Forest Swords – Fjree Feather EP (No Pain In Pop)

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Forest Swords - Fjree Feather EP

by Leah Sottile

An electronic album so thought-through, so diverse, so expressive and so unique — one like Forest Swords’ 2010 debut, Dagger Paths — can be worrisome.  It makes an old bag critic wonder when said artist will cave to trends. When they’ll insert dubstep. When they’ll collab with a ‘name’. When their songs will start popping up in commercials, branding images to the music that were so different than the ones in your head.

And then when they don’t — when that band, instead, channels its energy into something just as interesting, like Forest Swords’ newly-released Fjree Feather EP — you’re kind of left with your ass in your hands, wondering why you have to always be such a jaded dick?

The sleepy-electronic Brit that is Forest Swords advances the conversation he started with Dagger Paths here with his Fjree Feather. It’s an album that delves deeper in certain areas than before: backing some songs with an even more pronounced tribal drumming sound (fans of Dagger Paths’ ‘Hoylake Mist’ will enjoy ‘Bones’) than on the first record. And across the record, Forest Swords continues to allow songs to sound even further in the distance — like they’re being played just slightly out of earshot — than before. And that, perhaps, is what makes Forest Swords so compelling. He’s covert and understated in his approach. On neither record will you see this artist make big, bold, brash statements. They are subtle, few with few swelling crescendos and dramatic breakdowns. And though there’s nothing wrong with getting a little carnal satisfaction — feeling the hair raise on the back of your neck — from good music, Forest Swords tries more to blanket the listener in an alter-atmosphere from start to finish. It is music that envelops you, asking for every bit of you to pay attention.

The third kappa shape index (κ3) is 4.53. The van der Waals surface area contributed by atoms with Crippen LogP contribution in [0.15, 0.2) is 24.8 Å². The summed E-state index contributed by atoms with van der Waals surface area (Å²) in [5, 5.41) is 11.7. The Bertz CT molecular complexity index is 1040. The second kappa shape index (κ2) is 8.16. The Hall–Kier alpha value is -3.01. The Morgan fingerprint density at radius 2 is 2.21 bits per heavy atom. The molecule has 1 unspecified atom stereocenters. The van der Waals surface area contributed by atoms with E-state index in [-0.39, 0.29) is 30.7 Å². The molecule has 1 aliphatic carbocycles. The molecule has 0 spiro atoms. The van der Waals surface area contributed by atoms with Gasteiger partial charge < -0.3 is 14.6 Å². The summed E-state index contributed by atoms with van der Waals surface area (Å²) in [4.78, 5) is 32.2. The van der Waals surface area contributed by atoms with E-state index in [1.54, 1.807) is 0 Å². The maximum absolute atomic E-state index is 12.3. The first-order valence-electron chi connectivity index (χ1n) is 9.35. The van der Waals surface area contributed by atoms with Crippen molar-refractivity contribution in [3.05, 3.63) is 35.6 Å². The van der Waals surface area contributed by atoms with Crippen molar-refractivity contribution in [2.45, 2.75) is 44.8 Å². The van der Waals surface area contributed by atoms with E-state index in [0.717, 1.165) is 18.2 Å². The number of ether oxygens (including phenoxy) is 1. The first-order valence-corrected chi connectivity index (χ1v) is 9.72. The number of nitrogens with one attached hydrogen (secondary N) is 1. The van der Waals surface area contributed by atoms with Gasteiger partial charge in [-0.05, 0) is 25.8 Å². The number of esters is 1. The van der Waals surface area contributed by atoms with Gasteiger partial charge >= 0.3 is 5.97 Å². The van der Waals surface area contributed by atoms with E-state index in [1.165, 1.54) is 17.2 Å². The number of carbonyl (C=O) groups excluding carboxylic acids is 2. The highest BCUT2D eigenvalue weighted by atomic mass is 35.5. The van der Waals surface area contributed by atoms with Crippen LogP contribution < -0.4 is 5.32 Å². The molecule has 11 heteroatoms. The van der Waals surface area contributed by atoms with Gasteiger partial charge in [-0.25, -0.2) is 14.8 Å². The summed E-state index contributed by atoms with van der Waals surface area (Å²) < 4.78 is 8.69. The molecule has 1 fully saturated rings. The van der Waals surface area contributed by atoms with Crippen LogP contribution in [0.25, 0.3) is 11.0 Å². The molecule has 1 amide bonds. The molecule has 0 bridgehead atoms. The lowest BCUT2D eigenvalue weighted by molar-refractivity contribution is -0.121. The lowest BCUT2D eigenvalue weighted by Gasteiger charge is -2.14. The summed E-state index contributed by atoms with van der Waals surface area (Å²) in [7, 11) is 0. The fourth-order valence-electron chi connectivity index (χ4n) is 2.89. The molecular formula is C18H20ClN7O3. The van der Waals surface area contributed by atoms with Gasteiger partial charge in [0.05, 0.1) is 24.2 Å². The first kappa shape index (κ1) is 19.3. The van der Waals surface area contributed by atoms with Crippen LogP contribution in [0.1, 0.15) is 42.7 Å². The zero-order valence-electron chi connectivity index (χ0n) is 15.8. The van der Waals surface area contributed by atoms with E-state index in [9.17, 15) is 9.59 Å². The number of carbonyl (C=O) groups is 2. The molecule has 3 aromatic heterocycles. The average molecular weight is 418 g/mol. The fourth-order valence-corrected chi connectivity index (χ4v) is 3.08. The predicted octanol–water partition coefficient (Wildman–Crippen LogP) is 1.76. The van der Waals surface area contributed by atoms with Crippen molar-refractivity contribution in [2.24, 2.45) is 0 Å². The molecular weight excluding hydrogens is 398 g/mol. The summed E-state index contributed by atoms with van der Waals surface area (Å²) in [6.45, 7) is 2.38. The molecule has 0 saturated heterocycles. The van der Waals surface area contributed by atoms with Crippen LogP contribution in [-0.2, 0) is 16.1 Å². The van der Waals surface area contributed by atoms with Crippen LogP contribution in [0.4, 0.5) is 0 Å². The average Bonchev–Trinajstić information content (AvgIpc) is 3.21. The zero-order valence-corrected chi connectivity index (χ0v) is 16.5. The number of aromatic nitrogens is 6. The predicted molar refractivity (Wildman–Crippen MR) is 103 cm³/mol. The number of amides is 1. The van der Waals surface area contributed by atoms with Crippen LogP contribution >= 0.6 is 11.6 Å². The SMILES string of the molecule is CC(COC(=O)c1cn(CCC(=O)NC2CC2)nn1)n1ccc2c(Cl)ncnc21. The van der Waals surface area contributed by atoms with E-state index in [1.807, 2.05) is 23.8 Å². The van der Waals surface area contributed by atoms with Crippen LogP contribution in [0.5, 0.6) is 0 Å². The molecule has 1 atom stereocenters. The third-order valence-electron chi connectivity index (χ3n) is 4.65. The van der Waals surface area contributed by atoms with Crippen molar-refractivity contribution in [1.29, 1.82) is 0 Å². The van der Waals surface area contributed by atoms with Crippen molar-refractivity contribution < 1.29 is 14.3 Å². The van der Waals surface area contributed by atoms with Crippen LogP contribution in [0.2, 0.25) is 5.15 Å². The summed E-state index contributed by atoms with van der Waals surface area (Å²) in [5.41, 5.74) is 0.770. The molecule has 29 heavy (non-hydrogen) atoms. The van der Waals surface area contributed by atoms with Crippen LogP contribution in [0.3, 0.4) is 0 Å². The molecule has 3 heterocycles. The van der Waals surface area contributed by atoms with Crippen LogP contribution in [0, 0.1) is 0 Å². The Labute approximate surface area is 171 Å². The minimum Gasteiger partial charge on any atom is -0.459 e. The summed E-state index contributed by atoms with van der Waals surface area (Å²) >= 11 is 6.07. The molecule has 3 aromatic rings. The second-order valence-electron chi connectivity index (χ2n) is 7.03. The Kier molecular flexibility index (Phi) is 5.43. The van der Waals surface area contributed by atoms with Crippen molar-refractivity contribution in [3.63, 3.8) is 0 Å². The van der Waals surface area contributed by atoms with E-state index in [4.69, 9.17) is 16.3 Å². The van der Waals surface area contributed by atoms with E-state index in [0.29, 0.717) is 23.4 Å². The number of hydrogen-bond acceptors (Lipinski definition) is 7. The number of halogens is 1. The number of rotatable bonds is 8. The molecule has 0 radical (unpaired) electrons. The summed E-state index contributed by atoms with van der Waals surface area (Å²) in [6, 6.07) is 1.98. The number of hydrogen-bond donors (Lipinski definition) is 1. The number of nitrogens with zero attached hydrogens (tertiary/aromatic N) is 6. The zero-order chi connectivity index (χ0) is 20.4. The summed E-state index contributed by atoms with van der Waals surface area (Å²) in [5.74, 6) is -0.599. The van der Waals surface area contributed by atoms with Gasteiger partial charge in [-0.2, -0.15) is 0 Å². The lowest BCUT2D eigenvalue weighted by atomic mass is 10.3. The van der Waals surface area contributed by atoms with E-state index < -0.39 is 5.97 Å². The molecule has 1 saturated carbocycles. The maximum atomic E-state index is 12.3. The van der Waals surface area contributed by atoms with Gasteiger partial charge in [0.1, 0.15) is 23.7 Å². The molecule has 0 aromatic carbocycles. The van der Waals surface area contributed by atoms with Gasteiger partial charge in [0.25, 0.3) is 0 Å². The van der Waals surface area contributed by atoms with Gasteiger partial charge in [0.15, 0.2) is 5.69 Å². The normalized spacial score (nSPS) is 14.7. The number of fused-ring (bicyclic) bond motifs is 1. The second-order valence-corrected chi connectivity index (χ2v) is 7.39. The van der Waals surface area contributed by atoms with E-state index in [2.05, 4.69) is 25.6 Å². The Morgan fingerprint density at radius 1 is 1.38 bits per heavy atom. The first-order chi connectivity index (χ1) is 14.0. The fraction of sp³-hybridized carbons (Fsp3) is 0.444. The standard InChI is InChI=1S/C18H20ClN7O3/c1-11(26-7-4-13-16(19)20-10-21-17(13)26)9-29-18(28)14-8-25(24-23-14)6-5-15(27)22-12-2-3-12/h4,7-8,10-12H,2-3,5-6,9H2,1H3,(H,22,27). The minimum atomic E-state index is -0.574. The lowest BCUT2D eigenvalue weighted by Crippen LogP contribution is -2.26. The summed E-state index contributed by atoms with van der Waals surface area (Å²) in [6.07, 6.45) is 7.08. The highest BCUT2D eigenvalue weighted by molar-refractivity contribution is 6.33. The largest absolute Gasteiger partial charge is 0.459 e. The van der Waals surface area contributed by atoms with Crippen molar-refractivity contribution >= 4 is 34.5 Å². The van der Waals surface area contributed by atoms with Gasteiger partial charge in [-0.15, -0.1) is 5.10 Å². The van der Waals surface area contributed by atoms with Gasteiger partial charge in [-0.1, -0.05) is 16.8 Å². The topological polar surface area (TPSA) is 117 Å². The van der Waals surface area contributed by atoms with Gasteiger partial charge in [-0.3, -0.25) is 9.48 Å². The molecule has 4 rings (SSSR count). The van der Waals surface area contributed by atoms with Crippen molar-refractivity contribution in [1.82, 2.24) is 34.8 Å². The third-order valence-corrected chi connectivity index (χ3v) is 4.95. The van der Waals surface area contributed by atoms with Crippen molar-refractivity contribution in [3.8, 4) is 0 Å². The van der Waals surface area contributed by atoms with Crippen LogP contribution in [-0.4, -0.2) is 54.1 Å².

Fjree Feathers is a companion piece to that first record, purveying a similar dark, gauzy aesthetic. And though it’s not dramatically different — fans will rejoice — it is still a toothsome entrée onto this artist’s path. And it’s not a well-worn one either: between the two albums, we’ve only heard a dozen Forest Sword songs. Which, yes, leaves time to be worried about the future (i.e. unnecessary collaborations, selling to commercials, sucking, etc) but also optimism about the slow-but-sure pace Forest Swords is taking to make music. You can feel that care and time spent on each of the songs, as if each part were picked up with tweezers and set into the perfect place. I just hope that this promising artist takes his career the exact same way. Slow, steady and methodical.

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